An Epicurean Understanding of Pleasure

  • I'd be interested in any getting any feedback regarding this list:

    An Epicurean Understanding of Pleasure

    1) Do not pursue reckless or extravagant luxuries, but enjoy the occasional luxury should it happen to come your way.

    2) Take action to eliminate bodily and mental pains, and enjoy the pleasure, tranquility, and peace of mind that comes as you eliminate hunger, thirst, fear, anxiety, stress, and boredom.

    3) Study philosophy which leads to tranquility and peace of mind.

    4) Cultivate and enjoy friendships with like-minded people.

    5) Savor the sweetness of life as you pursue the fulfillment of life's natural desires, while neither causing harm to yourself or nor others.

    6) Realize that at a certain point enjoyment comes to it's totality, and any additional pleasure is like "icing on a cake".

  • My comment would be that all of those are largely correct, but that taken together they tend toward conveying a premise of under-shooting the goal of maximizing pleasure.

    Once you realize that "pleasure" is not limited to any certain type of pleasure (and I think the texts are very clear in that regard) I think it becomes clear that the point is not to focus on some pre-existing category of pleasure (such as luxurious or simple) but to look for what *you* in your own personal experience value the most, and which can be attained without a level of pain you find not worth it.

    In other words, while the goal is maximum pleasure / minimum pain, there's no absolute standard for either one, and you most certainly should not focus on "zero pain" as the overriding goal.

    It's clear from the texts that we have to expect pain in life, and that we can manage it because intense pain is short, and minor pains, even if long, are readily endurable. Endurable for what purpose? For the sake of pleasure! And with the realization that since we have only a short time to live, any pleasure we will ever experience in eternity has to come when we are alive.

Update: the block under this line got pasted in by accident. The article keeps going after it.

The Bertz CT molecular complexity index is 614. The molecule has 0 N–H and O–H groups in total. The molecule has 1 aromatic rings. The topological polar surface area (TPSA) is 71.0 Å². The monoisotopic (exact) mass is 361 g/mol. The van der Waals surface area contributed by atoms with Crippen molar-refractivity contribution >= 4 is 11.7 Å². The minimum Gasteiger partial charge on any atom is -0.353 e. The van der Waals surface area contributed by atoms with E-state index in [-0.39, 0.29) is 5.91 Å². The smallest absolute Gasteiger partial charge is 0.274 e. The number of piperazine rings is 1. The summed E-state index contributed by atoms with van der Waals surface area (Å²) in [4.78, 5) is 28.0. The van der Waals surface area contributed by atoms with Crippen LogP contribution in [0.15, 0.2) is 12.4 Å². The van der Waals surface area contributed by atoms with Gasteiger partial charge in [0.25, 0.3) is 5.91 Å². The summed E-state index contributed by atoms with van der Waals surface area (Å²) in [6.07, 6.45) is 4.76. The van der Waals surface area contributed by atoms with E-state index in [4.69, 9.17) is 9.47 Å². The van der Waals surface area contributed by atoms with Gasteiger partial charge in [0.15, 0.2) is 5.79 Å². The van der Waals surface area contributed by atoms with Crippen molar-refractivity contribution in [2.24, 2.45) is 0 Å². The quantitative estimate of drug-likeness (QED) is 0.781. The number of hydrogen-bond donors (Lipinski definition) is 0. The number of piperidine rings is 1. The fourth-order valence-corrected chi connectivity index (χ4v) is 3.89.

So I would argue that it is a huge mistake to focus on "minimum pain" as the goal - as many people argue Epicurus taught. I think of it this way:

    Any realistic life scenario is going to contain a mixture of pleasurable times and painful times. The goal should be, little by little, (or as fast as you can, whichever is possible) to one by one remove the painful times and replace them with pleasurable times.

    One illustration is the jelly bean jar that starts off half full of jelly beans (pleasure) and half full of air (pain). One by one you can add jelly beans (pleasures) to the jar, and gradually reduce the air (pain) in the jar.

    But the point of the illustration is this: Once you get the jar nearly filled with jelly beans, and you have only one bean's quantity of air (pain) left, what do you have when you replace that last space with a jellybean?

    Yes, you have total absence of pain, which is the goal. But the reason you now have total absence of pain is that you have filled the jar with jelly beans, and the presence of those jelly beans is what amounts to the life of total pleasure /absence of pain.

    The implication of the ascetic viewpoint is that by replacing that last empty space with the final jelly bean, you somehow magically transform the jar of jelly beans into something totally different -- something that they now label "absence of pain" but for which they ignore the jar full of jelly beans that produced it!